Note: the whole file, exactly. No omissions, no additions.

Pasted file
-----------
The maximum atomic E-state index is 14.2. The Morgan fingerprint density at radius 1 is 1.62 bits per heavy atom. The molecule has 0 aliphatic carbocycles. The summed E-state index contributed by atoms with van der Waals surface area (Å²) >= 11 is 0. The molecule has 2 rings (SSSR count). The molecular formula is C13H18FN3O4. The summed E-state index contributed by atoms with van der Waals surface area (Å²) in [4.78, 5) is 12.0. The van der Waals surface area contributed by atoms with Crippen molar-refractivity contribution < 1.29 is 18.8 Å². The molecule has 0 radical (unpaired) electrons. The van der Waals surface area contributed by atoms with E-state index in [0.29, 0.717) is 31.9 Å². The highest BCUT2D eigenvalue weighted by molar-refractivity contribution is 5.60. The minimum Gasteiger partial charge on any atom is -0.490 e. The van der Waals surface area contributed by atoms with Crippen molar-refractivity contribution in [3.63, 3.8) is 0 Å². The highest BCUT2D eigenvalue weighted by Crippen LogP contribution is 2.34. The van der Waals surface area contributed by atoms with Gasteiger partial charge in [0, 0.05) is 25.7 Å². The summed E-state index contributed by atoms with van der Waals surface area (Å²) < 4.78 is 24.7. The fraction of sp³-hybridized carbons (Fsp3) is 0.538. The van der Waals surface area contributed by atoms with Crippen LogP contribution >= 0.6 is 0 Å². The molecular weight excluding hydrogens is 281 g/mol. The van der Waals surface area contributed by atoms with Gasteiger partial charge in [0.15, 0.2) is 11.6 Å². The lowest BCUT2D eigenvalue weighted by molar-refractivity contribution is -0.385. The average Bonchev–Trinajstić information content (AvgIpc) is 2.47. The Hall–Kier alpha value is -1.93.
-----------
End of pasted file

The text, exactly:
The maximum atomic E-state index is 14.2. The Morgan fingerprint density at radius 1 is 1.62 bits per heavy atom. The molecule has 0 aliphatic carbocycles. The summed E-state index contributed by atoms with van der Waals surface area (Å²) >= 11 is 0. The molecule has 2 rings (SSSR count). The molecular formula is C13H18FN3O4. The summed E-state index contributed by atoms with van der Waals surface area (Å²) in [4.78, 5) is 12.0. The van der Waals surface area contributed by atoms with Crippen molar-refractivity contribution < 1.29 is 18.8 Å². The molecule has 0 radical (unpaired) electrons. The van der Waals surface area contributed by atoms with E-state index in [0.29, 0.717) is 31.9 Å². The highest BCUT2D eigenvalue weighted by molar-refractivity contribution is 5.60. The minimum Gasteiger partial charge on any atom is -0.490 e. The van der Waals surface area contributed by atoms with Crippen molar-refractivity contribution in [3.63, 3.8) is 0 Å². The highest BCUT2D eigenvalue weighted by Crippen LogP contribution is 2.34. The van der Waals surface area contributed by atoms with Gasteiger partial charge in [0, 0.05) is 25.7 Å². The summed E-state index contributed by atoms with van der Waals surface area (Å²) < 4.78 is 24.7. The fraction of sp³-hybridized carbons (Fsp3) is 0.538. The van der Waals surface area contributed by atoms with Crippen LogP contribution >= 0.6 is 0 Å². The molecular weight excluding hydrogens is 281 g/mol. The van der Waals surface area contributed by atoms with Gasteiger partial charge in [0.15, 0.2) is 11.6 Å². The lowest BCUT2D eigenvalue weighted by molar-refractivity contribution is -0.385. The average Bonchev–Trinajstić information content (AvgIpc) is 2.47. The Hall–Kier alpha value is -1.93.